Gig Young became famous for the characters he seemed to embody: amiable, suave sophisticates who were still, somehow, losers. In 1958’s Teacher’s Pet, for which he received a Best Supporting Actor Oscar nomination, he portrayed a dreamy professor whose overweening flawlessness drove Doris Day into the arms of Clark Gable. He later won an Oscar for playing a slick, sleazy promoter-emcee of dance marathons in 1969’s They Shoot Horses, Don’t They? But even an Academy Award could not remedy a deeply disappointing career and even deeper personal troubles — lifelong alcoholism and crippling insecurity. On Oct. 19, 1978, the 64-year-old actor shot his wife of three weeks, 31-year-old Kim Schmidt, in the base of the skull with a .38, then put the gun in his mouth and fired. ”He seemed like a man who had everything going for him,” said his longtime friend and agent Martin Baum, to whom Young willed his Oscar. ”How little we know.”
Born Byron Barr, Young was a theater actor in Pasadena when a Warner Bros. scout signed him in 1941. He won critical attention in 1942’s The Gay Sisters, was compared to Cary Grant, reportedly had a dalliance with Bette Davis, and seemed headed for stardom. But two years in the Coast Guard during World War II interrupted his rise. By war’s end, the forgotten Young had to start over. In the process, he became indelibly known for playing ”the Gig Young type” — the guy who doesn’t get the girl.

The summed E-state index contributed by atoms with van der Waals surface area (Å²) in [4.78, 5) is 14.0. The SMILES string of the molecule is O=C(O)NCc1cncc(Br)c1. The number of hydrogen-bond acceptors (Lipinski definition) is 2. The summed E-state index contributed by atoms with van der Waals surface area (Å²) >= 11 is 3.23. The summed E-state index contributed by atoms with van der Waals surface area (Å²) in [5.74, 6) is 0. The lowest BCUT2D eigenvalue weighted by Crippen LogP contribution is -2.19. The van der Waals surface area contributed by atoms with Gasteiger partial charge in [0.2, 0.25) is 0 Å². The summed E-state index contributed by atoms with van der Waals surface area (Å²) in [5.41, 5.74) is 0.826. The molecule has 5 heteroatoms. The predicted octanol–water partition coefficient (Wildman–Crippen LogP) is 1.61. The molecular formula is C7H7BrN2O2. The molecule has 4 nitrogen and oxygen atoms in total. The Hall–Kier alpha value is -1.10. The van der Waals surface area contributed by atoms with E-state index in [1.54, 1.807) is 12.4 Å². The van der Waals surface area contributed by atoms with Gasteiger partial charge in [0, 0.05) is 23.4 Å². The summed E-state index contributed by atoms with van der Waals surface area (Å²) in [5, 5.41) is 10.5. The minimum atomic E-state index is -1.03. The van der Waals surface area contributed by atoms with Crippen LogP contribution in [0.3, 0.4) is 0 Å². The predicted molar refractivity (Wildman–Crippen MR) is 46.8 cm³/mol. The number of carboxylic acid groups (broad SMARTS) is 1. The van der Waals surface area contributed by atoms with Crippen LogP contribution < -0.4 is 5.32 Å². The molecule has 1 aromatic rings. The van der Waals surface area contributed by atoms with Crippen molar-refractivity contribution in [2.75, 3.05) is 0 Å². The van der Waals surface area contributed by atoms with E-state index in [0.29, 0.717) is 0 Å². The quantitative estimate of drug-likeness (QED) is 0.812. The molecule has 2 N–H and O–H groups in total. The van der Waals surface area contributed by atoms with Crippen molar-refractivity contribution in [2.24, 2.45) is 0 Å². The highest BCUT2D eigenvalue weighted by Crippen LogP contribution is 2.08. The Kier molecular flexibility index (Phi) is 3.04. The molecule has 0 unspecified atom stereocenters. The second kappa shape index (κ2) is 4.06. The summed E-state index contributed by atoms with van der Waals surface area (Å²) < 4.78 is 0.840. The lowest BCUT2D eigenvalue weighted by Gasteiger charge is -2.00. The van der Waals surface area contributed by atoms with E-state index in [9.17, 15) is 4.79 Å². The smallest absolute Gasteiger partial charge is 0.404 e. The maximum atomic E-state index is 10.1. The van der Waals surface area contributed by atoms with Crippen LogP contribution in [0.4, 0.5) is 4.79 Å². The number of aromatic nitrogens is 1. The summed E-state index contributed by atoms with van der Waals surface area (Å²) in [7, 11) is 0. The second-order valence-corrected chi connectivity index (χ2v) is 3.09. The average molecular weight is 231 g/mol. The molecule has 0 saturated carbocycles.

His relationships fared little better. He tried to relieve his pain through rounds of teetotaling and psychotherapy, but three of his five marriages (including one of six years to a pre-Bewitched Elizabeth Montgomery) ended in divorce; he lost his second wife, Sophie Rosenstein, to cancer.
Young’s fortunes seemed to change with Horses. His portrayal of the dissipated Rocky Gravo so stunned colleagues and critics that costar Jane Fonda supposedly apologized for having objected to his casting. Life magazine declared, ”If Gig Young doesn’t get an Academy Award for his portrayal of human devastation there is no justice.”
It was too little too late. Young had earned a reputation for being unreliable, and directors were skittish. Yet he kept working in minor films and small theater productions, and in September 1978, a Washington Post profile called him ”blithe as ever … a survivor [who] is frustrating the Curse of the Oscar.” It was little more than a month later that the man who seemed to have everything killed himself.
Time Capsule / Oct. 19, 1978
”Kiss You All Over” by Exile was lingering at the top of the pop charts, while TV viewers tuned in to the sitcom What’s Happening!! James A. Michener’s Chesapeake was a best-seller, and Midnight Express captured moviegoers.